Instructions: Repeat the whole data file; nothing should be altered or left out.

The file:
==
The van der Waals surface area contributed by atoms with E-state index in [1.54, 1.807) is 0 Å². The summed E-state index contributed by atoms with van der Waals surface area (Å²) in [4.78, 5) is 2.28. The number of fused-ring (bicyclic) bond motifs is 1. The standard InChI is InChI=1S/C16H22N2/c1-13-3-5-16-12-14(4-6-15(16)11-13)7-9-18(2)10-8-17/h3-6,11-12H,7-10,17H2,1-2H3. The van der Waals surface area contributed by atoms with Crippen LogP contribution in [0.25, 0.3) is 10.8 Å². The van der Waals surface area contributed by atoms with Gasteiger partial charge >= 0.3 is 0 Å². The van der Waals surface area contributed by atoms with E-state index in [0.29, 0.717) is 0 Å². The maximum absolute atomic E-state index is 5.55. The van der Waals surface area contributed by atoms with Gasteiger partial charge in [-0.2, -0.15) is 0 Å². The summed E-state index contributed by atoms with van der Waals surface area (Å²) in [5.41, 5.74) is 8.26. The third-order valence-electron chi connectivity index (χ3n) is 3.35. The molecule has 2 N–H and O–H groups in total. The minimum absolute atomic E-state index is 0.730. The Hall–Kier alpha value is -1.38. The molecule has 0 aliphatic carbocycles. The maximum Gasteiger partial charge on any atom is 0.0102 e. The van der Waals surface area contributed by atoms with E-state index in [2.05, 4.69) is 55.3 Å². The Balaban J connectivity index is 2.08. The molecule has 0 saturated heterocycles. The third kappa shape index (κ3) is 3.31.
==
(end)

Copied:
The van der Waals surface area contributed by atoms with E-state index in [1.54, 1.807) is 0 Å². The summed E-state index contributed by atoms with van der Waals surface area (Å²) in [4.78, 5) is 2.28. The number of fused-ring (bicyclic) bond motifs is 1. The standard InChI is InChI=1S/C16H22N2/c1-13-3-5-16-12-14(4-6-15(16)11-13)7-9-18(2)10-8-17/h3-6,11-12H,7-10,17H2,1-2H3. The van der Waals surface area contributed by atoms with Crippen LogP contribution in [0.25, 0.3) is 10.8 Å². The van der Waals surface area contributed by atoms with Gasteiger partial charge >= 0.3 is 0 Å². The van der Waals surface area contributed by atoms with E-state index in [0.29, 0.717) is 0 Å². The maximum absolute atomic E-state index is 5.55. The van der Waals surface area contributed by atoms with Gasteiger partial charge in [-0.2, -0.15) is 0 Å². The summed E-state index contributed by atoms with van der Waals surface area (Å²) in [5.41, 5.74) is 8.26. The third-order valence-electron chi connectivity index (χ3n) is 3.35. The molecule has 2 N–H and O–H groups in total. The minimum absolute atomic E-state index is 0.730. The Hall–Kier alpha value is -1.38. The molecule has 0 aliphatic carbocycles. The maximum Gasteiger partial charge on any atom is 0.0102 e. The van der Waals surface area contributed by atoms with E-state index in [2.05, 4.69) is 55.3 Å². The Balaban J connectivity index is 2.08. The molecule has 0 saturated heterocycles. The third kappa shape index (κ3) is 3.31.